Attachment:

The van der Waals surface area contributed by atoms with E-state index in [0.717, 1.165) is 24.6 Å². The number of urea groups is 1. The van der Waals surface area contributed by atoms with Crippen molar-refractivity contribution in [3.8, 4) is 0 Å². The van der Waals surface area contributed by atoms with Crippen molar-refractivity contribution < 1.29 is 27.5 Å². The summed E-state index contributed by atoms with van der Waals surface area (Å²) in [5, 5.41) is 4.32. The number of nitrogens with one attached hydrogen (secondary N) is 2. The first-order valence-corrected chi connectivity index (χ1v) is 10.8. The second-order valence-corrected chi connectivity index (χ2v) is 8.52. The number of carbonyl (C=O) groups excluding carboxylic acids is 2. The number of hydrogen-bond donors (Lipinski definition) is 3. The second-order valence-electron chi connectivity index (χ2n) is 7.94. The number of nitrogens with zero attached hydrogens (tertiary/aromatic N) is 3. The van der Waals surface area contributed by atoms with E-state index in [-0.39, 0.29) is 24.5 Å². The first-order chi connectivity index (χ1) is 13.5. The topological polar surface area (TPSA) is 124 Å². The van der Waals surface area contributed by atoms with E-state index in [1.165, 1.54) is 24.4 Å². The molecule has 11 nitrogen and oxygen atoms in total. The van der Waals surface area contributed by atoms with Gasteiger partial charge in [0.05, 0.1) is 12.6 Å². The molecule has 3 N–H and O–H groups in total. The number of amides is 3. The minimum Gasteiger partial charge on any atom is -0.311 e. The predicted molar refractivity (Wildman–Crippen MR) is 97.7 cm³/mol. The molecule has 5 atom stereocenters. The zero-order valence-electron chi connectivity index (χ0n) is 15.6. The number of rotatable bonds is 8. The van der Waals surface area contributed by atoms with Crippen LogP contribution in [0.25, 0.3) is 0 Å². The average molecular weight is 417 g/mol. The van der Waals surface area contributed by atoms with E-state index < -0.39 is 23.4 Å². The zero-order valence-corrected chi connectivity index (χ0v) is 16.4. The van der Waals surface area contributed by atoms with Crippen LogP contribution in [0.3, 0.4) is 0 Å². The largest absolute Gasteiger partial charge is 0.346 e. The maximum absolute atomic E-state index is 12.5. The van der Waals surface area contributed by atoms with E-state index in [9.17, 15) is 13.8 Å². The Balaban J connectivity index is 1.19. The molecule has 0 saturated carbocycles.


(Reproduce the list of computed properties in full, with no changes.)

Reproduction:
The van der Waals surface area contributed by atoms with E-state index in [0.717, 1.165) is 24.6 Å². The number of urea groups is 1. The van der Waals surface area contributed by atoms with Crippen molar-refractivity contribution in [3.8, 4) is 0 Å². The van der Waals surface area contributed by atoms with Crippen molar-refractivity contribution < 1.29 is 27.5 Å². The summed E-state index contributed by atoms with van der Waals surface area (Å²) in [5, 5.41) is 4.32. The number of nitrogens with one attached hydrogen (secondary N) is 2. The first-order valence-corrected chi connectivity index (χ1v) is 10.8. The second-order valence-corrected chi connectivity index (χ2v) is 8.52. The number of carbonyl (C=O) groups excluding carboxylic acids is 2. The number of hydrogen-bond donors (Lipinski definition) is 3. The second-order valence-electron chi connectivity index (χ2n) is 7.94. The number of nitrogens with zero attached hydrogens (tertiary/aromatic N) is 3. The van der Waals surface area contributed by atoms with E-state index in [-0.39, 0.29) is 24.5 Å². The first-order chi connectivity index (χ1) is 13.5. The topological polar surface area (TPSA) is 124 Å². The van der Waals surface area contributed by atoms with E-state index in [1.165, 1.54) is 24.4 Å². The molecule has 11 nitrogen and oxygen atoms in total. The van der Waals surface area contributed by atoms with Gasteiger partial charge in [0.05, 0.1) is 12.6 Å². The molecule has 3 N–H and O–H groups in total. The number of amides is 3. The minimum Gasteiger partial charge on any atom is -0.311 e. The predicted molar refractivity (Wildman–Crippen MR) is 97.7 cm³/mol. The molecule has 5 atom stereocenters. The zero-order valence-electron chi connectivity index (χ0n) is 15.6. The number of rotatable bonds is 8. The van der Waals surface area contributed by atoms with Crippen LogP contribution in [0.25, 0.3) is 0 Å². The average molecular weight is 417 g/mol. The van der Waals surface area contributed by atoms with E-state index < -0.39 is 23.4 Å². The zero-order valence-corrected chi connectivity index (χ0v) is 16.4. The van der Waals surface area contributed by atoms with Crippen LogP contribution in [0.3, 0.4) is 0 Å². The largest absolute Gasteiger partial charge is 0.346 e. The maximum absolute atomic E-state index is 12.5. The van der Waals surface area contributed by atoms with E-state index in [9.17, 15) is 13.8 Å². The Balaban J connectivity index is 1.19. The molecule has 0 saturated carbocycles.